Studio Lighting- Still life

  • Catch light- when you can see the lights in the objects/eyes

  • Fall off at the back of an image- make the light directional, and move it away so it has more space to fall off.

We took influence from Raphaelle Peal 1817 for our still life shot. We wanted dramatic lighting; to do this we had a 45 degree angle of lighting from the left of the objects. To make the background dark and the light fall off we have faced the lighting away from the background and not pointing at the background.Screen Shot 2014-04-01 at 10.13.08.png

  • We found that even using the flash on the lowest f number, it was still too bright and not as dramatic as we wanted, with barely any shadows. This was because we were using a softbox, meaning the light spread out and so hit more of the composition. To overcome this problem we decided to use a more directional light.IMG_2766.jpg

  • We next tried with a snoot; this is a more directional light. This worked well on the objects, getting the lighting we wanted, looking like our influence photograph. However the background light did not fall off as we wanted, so to overcome this problem we used a black reflector to block the light hitting the background. IMG_2776.jpg

  • Using the black reflector created a very dark and harsh line down the background.IMG_2778.jpg

  • To overcome this final problem, we adjusted the reflector so it was next to the light and so cut off more light from the background. We then used a softbox lamp to slightly lighten the background at the right side to blend the shadow to light better.IMG_2782.jpg


We took influence and adapted from the image, Juan Sachez, 1602. For this image we put our objects into a roofless box, we decided to do this as it would create more directional and dramatic lighting.Screen Shot 2014-04-01 at 13.46.48.png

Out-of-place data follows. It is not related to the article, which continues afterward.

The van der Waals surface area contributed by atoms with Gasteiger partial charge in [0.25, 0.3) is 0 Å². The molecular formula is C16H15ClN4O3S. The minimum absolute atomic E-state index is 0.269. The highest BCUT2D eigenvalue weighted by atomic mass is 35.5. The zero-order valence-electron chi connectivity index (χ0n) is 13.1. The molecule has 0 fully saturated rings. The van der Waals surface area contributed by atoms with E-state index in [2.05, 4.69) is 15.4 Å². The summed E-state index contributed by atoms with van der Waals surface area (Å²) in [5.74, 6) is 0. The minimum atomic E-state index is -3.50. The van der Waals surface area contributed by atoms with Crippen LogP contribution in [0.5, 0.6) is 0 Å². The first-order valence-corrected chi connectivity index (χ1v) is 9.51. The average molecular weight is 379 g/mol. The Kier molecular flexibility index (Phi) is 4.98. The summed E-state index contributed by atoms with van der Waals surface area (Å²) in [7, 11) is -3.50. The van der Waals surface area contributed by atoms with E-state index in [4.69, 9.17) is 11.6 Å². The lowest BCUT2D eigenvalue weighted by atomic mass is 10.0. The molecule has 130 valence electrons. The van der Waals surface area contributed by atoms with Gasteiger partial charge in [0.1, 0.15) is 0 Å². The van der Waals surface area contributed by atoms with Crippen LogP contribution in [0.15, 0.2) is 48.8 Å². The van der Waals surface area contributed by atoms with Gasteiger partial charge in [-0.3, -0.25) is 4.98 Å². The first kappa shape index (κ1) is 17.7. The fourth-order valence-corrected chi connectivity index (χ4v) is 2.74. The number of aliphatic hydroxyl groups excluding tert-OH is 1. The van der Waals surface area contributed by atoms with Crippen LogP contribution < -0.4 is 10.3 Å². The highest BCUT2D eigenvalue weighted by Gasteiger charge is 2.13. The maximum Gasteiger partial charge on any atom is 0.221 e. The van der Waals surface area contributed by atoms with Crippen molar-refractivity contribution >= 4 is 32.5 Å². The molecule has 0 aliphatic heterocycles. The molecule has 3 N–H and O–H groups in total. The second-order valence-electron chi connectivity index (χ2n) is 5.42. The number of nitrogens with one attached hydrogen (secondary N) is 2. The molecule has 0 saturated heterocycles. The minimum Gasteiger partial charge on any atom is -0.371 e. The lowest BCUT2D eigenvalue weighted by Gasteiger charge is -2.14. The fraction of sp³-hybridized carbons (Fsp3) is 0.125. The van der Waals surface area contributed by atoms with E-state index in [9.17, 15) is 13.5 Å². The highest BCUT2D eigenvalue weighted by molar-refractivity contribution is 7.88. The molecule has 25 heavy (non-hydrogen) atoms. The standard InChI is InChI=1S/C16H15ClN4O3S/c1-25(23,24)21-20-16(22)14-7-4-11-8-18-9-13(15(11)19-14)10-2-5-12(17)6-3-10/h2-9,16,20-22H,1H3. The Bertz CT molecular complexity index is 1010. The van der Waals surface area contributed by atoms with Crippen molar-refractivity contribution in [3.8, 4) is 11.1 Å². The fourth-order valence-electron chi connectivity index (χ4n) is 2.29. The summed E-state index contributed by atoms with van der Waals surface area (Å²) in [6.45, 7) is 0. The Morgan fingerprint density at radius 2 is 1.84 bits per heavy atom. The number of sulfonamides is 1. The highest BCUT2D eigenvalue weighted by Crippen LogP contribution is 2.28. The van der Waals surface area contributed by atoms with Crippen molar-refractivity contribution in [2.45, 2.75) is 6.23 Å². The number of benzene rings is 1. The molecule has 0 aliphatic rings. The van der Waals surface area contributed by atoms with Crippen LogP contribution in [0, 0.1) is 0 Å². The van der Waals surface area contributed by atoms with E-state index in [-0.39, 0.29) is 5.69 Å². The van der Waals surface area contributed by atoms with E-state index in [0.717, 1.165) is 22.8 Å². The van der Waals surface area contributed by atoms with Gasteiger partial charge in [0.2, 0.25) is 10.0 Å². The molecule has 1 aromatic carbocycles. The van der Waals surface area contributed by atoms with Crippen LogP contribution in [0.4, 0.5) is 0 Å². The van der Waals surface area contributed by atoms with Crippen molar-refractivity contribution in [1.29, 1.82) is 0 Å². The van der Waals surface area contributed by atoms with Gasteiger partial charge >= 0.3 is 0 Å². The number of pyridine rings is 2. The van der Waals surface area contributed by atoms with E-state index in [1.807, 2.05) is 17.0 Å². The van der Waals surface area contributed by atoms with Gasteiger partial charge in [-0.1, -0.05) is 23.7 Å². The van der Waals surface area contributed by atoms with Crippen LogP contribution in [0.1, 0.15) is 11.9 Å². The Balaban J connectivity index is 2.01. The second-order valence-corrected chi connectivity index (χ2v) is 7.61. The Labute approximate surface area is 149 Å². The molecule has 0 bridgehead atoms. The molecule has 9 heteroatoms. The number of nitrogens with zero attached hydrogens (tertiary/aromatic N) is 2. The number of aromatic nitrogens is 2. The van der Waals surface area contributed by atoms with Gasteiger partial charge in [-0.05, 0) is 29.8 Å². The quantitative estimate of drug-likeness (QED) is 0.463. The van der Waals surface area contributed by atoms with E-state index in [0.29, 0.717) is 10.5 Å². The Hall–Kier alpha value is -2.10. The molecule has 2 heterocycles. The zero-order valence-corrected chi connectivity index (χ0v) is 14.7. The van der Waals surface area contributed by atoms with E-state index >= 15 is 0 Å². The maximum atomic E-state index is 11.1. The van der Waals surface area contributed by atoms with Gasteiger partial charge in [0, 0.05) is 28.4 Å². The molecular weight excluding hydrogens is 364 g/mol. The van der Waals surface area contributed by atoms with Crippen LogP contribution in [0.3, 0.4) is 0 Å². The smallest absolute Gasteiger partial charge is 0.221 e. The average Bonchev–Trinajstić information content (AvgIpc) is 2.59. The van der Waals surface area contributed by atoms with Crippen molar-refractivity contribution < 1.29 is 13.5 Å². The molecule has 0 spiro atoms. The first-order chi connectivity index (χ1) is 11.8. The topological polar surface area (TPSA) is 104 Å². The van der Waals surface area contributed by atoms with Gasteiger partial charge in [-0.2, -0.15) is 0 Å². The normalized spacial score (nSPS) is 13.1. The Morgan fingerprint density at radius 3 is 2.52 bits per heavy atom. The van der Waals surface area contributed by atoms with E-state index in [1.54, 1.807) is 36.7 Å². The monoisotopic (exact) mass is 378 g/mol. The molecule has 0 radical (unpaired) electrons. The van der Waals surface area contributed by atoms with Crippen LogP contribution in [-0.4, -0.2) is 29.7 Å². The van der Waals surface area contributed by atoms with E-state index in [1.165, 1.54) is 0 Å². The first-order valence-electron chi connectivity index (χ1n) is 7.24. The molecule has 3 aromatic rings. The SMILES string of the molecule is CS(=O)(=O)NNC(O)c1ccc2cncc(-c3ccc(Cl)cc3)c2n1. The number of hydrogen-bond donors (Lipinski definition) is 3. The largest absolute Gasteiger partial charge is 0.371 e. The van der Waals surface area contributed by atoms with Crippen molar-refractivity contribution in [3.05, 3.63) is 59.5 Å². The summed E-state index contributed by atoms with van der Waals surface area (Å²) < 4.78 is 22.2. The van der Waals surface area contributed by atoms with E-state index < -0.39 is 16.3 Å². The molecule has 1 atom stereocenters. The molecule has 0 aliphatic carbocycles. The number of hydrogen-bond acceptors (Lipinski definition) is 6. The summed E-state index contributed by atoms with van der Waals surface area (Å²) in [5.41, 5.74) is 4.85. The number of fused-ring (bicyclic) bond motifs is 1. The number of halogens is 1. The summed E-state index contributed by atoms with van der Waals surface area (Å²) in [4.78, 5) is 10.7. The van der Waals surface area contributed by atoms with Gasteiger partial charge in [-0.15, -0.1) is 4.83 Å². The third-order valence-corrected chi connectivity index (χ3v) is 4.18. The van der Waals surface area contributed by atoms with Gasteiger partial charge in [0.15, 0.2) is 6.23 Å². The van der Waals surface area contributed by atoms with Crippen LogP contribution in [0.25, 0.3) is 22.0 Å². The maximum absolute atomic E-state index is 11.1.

• When using the flash pointing down into the box, the white sides of the inside of the box caused the photograph to be very bright as all the light was reflected off the white walls. IMG_2788.jpg

  • Next we tried just doing the softbox as continuous light; this meant that the photograph was less bright than before and with shadows. However because of the height of the roofless box, the bottom of the box, where the objects were, was very dark and had little detail.IMG_2794.jpg

  • To overcome the darkness at the bottom of the image, we decided to use a low light softbox as a front light, this unfortunately still didn’t look quite right. IMG_2795.jpg

  • Next we tried with the snoot, and pointed it directly down into the box, so it hit the objects straight on. This looked a lot better, but the whole photograph was very dark all over; to overcome this we changed the ISO from 125 to 250 to double the light (this is one stop brighter) without doing anything to the set up and lighting. This was a lot better however still slightly too dark.IMG_2797.jpg

  • Finally we set up a front light and placed a reflector in front of the front light, this reduced the brightness and strength of the front light, but still slightly lightened the objects. IMG_2804.jpg


We then decided to do our own lighting on an object; we used a glass and looked at the idea of how we are lighting it for our client. We decided to do a shot for a company like Ikea, who would want a clear photograph showing the product clearly, whereas a more creative client like an art gallery would want a more dramatic and creative photograph.



  • We tried lighting from above, this created interesting shapes and shadows on the glass. This was very creative, however didn’t show loads of detail and was more dramatic especially with bold shadows. IMG_2810 copy.jpg

  • We then added back lighting, with a reflector over the lamp, at a 45 degree angle. This created a beautiful photograph that was dramatic, however still showed enough detail of the glass. IMG_2812.jpg


  • For this photograph we wanted it a lot lighter, so we had a front light and the side light snoot at 45 degree angle. This created a clear photograph of the glass, with some shadows so it was not flat. 20140401.JPG



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